Yesterday, columnist Ross Douthat wrote The Return of Paganism for the New York Times. As the essay’s subtitle commented, “Maybe there actually is a genuinely post-Christian future for America.”
As I read the article, what I find myself focused on is the incredible disservice this essay did to the – writ large – Pagan community around the world. Mr. Douthat reduces “Paganism” to a series of disconnected beliefs in spiritual and supernatural forces that focuses skeptically on moral standards, although he correctly points out that Paganism generally centers on immanent reality as a manifestation of the spiritual.
At the same time, Mr. Douthat becomes trapped by the philosophical perspectives of pantheism of Nietzsche, Spinoza, and even Walt Whitman. He plays with the cultic aspects of a Pagan world, and finally does his greatest disservice by engaging in an ever-present, and frankly ignorant, need to link together “New Agers and neo-pagans [sic].” He exposes his ignorance of the Pagan and polytheist community by noting that he has “in mind the countless New Age practices that promise health and well-being and good fortune, the psychics and mediums who promise communication with the spirit world, and also the world of explicit neo-paganism, Wiccan and otherwise.” He ultimately laments that “there may soon be more witches in the United States than members of the United Church of Christ.”
The essay is ripe with disdain. He suggests that Paganism is some civic cult with supernatural experimentation driven by secret societies of literati weaving post-Christian intellectualism into society.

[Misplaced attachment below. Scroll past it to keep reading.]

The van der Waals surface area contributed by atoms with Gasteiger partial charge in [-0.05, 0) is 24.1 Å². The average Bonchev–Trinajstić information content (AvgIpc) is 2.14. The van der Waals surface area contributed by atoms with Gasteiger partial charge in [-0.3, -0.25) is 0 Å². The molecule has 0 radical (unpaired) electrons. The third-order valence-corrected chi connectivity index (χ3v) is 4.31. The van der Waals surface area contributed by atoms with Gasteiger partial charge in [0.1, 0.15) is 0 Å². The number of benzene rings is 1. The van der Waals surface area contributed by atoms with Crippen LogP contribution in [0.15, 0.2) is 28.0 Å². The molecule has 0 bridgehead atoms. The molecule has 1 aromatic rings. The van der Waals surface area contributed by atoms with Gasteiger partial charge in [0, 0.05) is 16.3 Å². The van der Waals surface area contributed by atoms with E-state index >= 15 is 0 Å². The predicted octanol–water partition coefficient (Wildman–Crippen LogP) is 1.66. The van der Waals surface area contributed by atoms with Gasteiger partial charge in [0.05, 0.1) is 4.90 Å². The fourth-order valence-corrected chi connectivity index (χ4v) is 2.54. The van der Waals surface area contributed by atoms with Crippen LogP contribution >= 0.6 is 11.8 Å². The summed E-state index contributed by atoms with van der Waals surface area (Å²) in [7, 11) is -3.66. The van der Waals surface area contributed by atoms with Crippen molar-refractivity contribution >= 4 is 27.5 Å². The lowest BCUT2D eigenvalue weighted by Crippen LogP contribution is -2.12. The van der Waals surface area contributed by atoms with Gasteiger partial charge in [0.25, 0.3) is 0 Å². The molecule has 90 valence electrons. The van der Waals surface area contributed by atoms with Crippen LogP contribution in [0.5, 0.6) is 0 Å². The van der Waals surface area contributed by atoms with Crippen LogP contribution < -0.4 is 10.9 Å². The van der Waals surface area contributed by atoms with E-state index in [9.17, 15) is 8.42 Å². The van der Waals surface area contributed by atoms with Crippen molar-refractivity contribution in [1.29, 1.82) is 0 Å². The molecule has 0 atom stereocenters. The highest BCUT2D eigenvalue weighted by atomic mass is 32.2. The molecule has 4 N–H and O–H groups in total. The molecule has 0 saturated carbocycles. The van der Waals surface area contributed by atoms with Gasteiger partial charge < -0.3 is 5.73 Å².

Douthat has it backwards. I was disappointed in the New York Times for furthering what is Mr. Douthat’s obvious and patriarchal lamentation in his essay: the demise of religious moral control. Douthat appears to be profoundly disturbed at the loss of central moral authority, and, apparently unable to cope with what organized religion has done to itself, seeks a scapegoat in Paganism.
Organized religions have failed their faithful and the broader society in two ways. First, these religions promulgated a social morality that, codified by misogyny, and shackled their followers with fear. They focused on creating social conditions that stratified authority and concentrated it in the hands of a few men. Religions of this kind developed not only a legal architecture to affirm their control but also powerful mechanisms – including military and security forces – to ensure compliance of their faithful.
Second, they tolerated centuries of hypocrisy allowing predation upon those with the least power in society. The outcome was increasingly the control and subordination of individuals instead of their empowerment, while those with the highest authority centered their leadership on preserving their collective abuses. They absorbed into their ranks powerful and foul voices who manufactured social machines that expanded corruption while eliminating oversight. Mr. Douthat correctly points out that the issue is most obvious in the hijacking of American Christianity by prosperity gospel advocates and the obscene merging of Christ’s message with nationalism.What the essay fails to do, however – despite its potential to do so – was explore a twofold issue. First, Mr Douthat overlooks the continuing effect of social awakening that begin with the Enlightenment and continues to the Information Age. All over the world, communities are recognizing that acts of proselytizing are, in fact, cultural warfare. Moreover, there is no surprise that the “righteous” and the “moral” in power routinely ignore the oppression of individuals from invented social and economic systems; that ignorance is simply the kyriarchy at work.